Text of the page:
Tag: Coverage Gap

What is the Medicare Donut Hole?

What is the Medicare Donut Hole?

What is the Medicare Donut Hole?

What is the Medicare Donut Hole or Doughnut Hole?

The Medicare Donut Hole (or Doughnut Hole) is a coverage gap in the Part D Prescription Drug Plan where beneficiaries could pay more for their drugs.

The Center for Medicare and Medicaid Services (CMS) calls the coverage gap a “temporary limit” on what their drug plan will cover.

Why Did My Drugs Get More Expensive this Month?

2020 Medicare Donut Hole Explained by MedicareLifeHealth.com

During Medicare’s Annual Enrollment Period (AEP) this year I was stationed at a pharmacy a few hours a week to answer people’s questions.

One gentleman came up to me and said, “The Pharmacist sent me over to you to ask you: Why did my drugs cost more this month? I get the same drugs each month, but this month, they cost me more!”

Yes sir, you have reached the Medicare Donut Hole in your Part D Prescription Drug Coverage. It was November, and this gentleman had been able to make it his other five years on Medicare without reaching the coverage gap.

However, this year, his drug costs were a little higher, and he hit the gap before the end of the year.

Will I hit the Coverage Gap?

The price changes in the coverage gap can be a shock if you have not experienced it before. So, let’s go over a little more information to prepare you for what might come.

When Does the Donut Hole Begin?

In 2020, the Part D Coverage Gap begins when you and your plan have spent $4,020 on prescription drugs. (In 2019, it was $3,820.) Thus, if you only spend $1,000 a year on drugs, the donut hole will not affect you.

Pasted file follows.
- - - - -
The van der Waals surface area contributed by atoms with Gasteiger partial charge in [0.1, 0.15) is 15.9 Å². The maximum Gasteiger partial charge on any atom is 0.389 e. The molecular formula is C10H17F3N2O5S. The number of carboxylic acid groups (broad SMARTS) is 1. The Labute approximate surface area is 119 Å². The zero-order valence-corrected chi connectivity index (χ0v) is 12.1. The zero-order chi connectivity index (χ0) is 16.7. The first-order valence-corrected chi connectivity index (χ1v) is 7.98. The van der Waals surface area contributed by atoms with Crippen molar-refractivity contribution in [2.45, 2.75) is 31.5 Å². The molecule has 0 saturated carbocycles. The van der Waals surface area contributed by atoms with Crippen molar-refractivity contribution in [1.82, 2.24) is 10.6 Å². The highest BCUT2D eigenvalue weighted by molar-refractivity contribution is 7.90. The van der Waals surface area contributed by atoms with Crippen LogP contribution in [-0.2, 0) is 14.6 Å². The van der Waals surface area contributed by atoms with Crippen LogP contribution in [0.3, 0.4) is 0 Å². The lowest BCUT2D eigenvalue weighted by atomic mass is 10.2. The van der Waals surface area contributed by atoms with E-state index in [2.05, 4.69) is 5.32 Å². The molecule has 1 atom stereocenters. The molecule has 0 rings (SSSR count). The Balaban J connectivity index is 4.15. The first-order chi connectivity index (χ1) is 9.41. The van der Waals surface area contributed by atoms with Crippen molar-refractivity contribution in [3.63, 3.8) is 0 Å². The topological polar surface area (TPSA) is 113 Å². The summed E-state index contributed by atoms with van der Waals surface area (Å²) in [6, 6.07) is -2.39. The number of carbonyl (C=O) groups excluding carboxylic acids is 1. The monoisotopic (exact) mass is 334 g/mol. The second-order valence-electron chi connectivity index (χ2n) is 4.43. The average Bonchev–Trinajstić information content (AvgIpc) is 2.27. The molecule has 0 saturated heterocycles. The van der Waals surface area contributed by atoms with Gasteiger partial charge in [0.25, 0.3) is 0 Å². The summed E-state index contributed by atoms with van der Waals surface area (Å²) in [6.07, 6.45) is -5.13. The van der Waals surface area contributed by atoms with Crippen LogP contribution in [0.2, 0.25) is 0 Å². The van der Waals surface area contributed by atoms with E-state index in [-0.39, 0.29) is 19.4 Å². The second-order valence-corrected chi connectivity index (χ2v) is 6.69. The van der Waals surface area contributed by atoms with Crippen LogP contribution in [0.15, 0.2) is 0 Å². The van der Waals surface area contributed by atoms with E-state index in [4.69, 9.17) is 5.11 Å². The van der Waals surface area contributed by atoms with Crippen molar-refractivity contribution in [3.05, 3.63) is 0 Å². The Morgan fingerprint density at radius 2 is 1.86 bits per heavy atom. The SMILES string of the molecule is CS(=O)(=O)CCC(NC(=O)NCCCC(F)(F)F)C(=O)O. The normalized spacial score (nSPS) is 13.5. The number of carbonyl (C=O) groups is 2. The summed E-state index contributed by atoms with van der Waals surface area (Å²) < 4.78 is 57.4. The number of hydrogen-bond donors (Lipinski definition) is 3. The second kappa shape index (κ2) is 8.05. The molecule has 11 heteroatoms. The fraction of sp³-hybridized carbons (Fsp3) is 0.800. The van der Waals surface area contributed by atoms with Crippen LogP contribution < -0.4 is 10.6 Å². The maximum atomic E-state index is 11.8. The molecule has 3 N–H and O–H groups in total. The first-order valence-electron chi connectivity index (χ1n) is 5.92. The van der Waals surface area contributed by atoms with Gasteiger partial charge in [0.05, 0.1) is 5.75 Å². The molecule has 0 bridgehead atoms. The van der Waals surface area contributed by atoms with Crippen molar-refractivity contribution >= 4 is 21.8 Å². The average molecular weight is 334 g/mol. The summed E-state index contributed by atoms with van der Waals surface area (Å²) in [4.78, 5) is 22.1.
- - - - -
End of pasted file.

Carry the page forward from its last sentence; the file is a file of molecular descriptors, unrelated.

Who Does the Coverage Gap Not Apply to?

  • People who pay less than $4,020 in drugs each year.
  • In addition, people who get extra help in paying for their drug plans (for example, low income subsidies and Medicaid beneficiaies) will not enter into the coverage gap.

When Does the Donut Hole End?

In addition, you may be wondering, when does medicare donut hole end? It ends once you and your drug plan have spent $6,350 in 2020 ($5,100 in 2019). You are then out of the coverage gap and have entered into Catastrophic Coverage.

During Catastrophic Coverage you will pay a much smaller amount of money for your drugs. This includes smaller co-insurances and smaller co-payments for the rest of the calendar year.

What am I Paying in the Coverage Gap (Medicare Doughnut Hole)?

As of 2020, Medicare will pay for 75% of BOTH brand name and generic drugs in the coverage gap. As a result, you will pay 25% of the cost of your drugs in the coverage gap.

However, there is a generic to brand name drug difference in what counts towards your out-of-pocket costs to get your out of the donut hole:

  • For generics, only your copayment counts towards getting you out of the coverage gap.
  • Conversely, with brand name drugs, 95% of the total price of the drug (your co-payment and what your plan pays) counts towards your out-of-pocket costs to help you reach the end of the gap.

There are some Medicare drug plans that includes coverage in the gap. According to CMS, ” you may get a discount after your plan’s coverage has been applied to the drug’s price. The discount for brand-name drugs will apply to the remaining amount that you owe.” You will need to speak to your plan to learn more.

What Costs Counts Towards the Coverage Gap?

Here are the costs that apply to your out-of-pocket expenses:

  • First, Your Annual Drug Plan Deductible
  • Second, Your Co-insurance and Co-Payments
  • Third, Your Discount on Brand-name Drugs in the Donut Hole Coverage Gap
  • Finally, Your Costs in the Coverage Gap

Here is what does not apply:

  • Your Plan Premiums
  • Any Pharmacy Dispensing Fees
  • Any Drugs Not-Covered by Medicare Part D

Need More Information on Part D Drug Coverage?

For Part D Sign-up Assistance

2020 Medicare Donut Hole Explained by MedicareLifeHealth.com